'Absolutely unethical': Required medical training in abortion-ban states criticized

The Accreditation Council for Graduate Medical Education has proposed revising its requirements for obstetrics and gynecology programs to continue abortion education in states where abortion is restricted or banned.

'If a program is within a jurisdiction that legally restricts this clinical experience, the program must provide access to this clinical experience...where no such legal restriction is present,' ACGME requirements state.

The Accreditation Council for Graduate Medical Education (ACGME) has proposed revising its requirements for obstetrics and gynecology programs to continue abortion education in states where abortion is restricted or banned. 

"All ACGME-accredited programs in obstetrics and gynecology must have a curriculum for comprehensive family planning, including didactic and clinical experience, and the opportunity for direct procedural education and training in terminations of pregnancy," the organization ACGME told Campus Reform. 

Several states now ban abortion, however, due to the overturn of Roe v Wade in May. 

Texas, for example, bans abortion after a heartbeat can be detected, with the exception of an abortion to save the life of the mother. And Louisiana “[h]as a trigger law banning nearly all abortions.” 

Caroline Wharton, press strategist and staff writer for Students for Life, opposes such requirements. 

“It is absolutely unethical to train medical students to commit abortions as the act of abortion is in direct violation with the Hippocratic Oath’s pledge to ‘do no harm," she told Campus Reform.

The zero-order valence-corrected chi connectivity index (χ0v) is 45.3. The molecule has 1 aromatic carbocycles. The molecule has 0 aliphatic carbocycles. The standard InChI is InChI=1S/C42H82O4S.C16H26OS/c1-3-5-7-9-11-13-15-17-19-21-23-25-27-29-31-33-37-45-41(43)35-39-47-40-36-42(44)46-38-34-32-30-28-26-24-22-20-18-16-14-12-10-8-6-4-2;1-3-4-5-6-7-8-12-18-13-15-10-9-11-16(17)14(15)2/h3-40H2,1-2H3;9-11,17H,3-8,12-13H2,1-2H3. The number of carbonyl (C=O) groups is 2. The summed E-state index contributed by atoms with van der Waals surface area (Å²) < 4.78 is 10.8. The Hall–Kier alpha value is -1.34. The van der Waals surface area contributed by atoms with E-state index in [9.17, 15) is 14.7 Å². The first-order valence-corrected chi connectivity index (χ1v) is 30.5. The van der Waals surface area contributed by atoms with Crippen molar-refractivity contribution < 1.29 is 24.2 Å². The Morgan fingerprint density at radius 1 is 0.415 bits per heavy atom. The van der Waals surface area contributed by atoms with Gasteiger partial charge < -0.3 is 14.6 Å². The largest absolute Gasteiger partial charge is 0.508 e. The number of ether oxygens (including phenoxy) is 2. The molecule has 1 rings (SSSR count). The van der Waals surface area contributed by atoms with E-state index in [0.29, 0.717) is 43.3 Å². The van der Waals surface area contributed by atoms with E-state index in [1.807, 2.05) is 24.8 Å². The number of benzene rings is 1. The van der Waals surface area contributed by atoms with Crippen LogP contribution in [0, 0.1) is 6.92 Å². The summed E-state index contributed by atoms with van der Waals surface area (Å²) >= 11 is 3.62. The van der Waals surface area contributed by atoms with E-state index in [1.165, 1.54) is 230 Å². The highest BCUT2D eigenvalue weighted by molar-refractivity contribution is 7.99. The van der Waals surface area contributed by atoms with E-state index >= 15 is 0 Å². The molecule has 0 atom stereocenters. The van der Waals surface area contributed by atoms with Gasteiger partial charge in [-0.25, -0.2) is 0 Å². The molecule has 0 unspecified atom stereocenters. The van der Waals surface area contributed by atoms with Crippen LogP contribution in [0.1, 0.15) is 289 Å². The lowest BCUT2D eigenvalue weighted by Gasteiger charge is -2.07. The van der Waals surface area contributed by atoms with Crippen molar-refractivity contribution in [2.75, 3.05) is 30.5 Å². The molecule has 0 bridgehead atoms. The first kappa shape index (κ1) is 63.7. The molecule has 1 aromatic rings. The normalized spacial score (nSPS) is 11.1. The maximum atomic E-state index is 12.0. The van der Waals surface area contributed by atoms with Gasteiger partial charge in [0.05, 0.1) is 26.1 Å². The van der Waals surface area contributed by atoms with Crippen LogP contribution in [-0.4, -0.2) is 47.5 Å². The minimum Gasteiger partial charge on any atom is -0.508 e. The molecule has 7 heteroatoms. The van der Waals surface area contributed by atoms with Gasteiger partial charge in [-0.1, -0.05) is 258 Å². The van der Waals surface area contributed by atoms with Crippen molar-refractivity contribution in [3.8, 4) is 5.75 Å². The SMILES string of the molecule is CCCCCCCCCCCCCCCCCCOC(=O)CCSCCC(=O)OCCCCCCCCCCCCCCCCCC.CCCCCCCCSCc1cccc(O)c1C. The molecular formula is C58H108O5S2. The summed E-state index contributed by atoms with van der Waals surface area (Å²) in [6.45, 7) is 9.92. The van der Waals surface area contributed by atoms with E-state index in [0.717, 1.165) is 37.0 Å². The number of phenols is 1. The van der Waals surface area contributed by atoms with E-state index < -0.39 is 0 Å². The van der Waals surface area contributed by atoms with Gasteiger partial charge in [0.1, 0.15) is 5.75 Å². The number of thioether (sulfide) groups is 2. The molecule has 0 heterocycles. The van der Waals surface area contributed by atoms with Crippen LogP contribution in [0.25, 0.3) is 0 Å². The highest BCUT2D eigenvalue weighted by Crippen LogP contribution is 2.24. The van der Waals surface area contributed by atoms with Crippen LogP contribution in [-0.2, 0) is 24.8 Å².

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“A life-saving procedure for a mother is an intentional act to save the life of the mother and the child, although we know that in some cases the child cannot be saved, unfortunately. We cannot confound the two; one purposefully kills, the other purposefully saves,” Wharton continued. 

With bans in place, state legal professionals are fighting to keep accreditation without having to provide abortion training. 

In December of 2021, for example, Texas Attorney General Ken Paxton summarized in his opinion concerning ACGME standards that "graduate medical education programs" should not be forced to provide abortion training to receive accreditation.

ACGME, however, is sticking to its requirements by arguing that residency programs must provide “a combination of didactic activities, including simulation, and assessment on performing a uterine evacuation (surgical and medical) and communicating pregnancy options.”

ACGME proposes residency programs get around state laws by sending their residents across state borders.

[RELATED: Medical Students react to a push to require abortion training in medical curricula]

“If a program is within a jurisdiction that legally restricts this clinical experience, the program must provide access to this clinical experience in a jurisdiction where no such legal restriction is present,” ACGME requirements state.

A recent July 7 Inside Higher Ed publication, however, confirmed that ACGME will continue accrediting programs that “ensure that students have access to required training in states where the practice is still legal.” 

"For programs in jurisdictions where legal restrictions on induced abortions prevent satisfaction of the requirement for clinical experience in induced abortions and a resident is unable to travel to another jurisdiction for such structured clinical experience, programs must provide the resident with a combination of didactic activities, including simulation, and assessment on performing a uterine evacuation (surgical and medical) and communicating pregnancy options," ACGME said.

"The ACGME has proposed revised requirements for obstetrics and gynecology that address the need for continued access to abortion education and training as essential for physicians in this specialty while allowing provisions for residents in jurisdictions with legal restrictions," ACGME stated.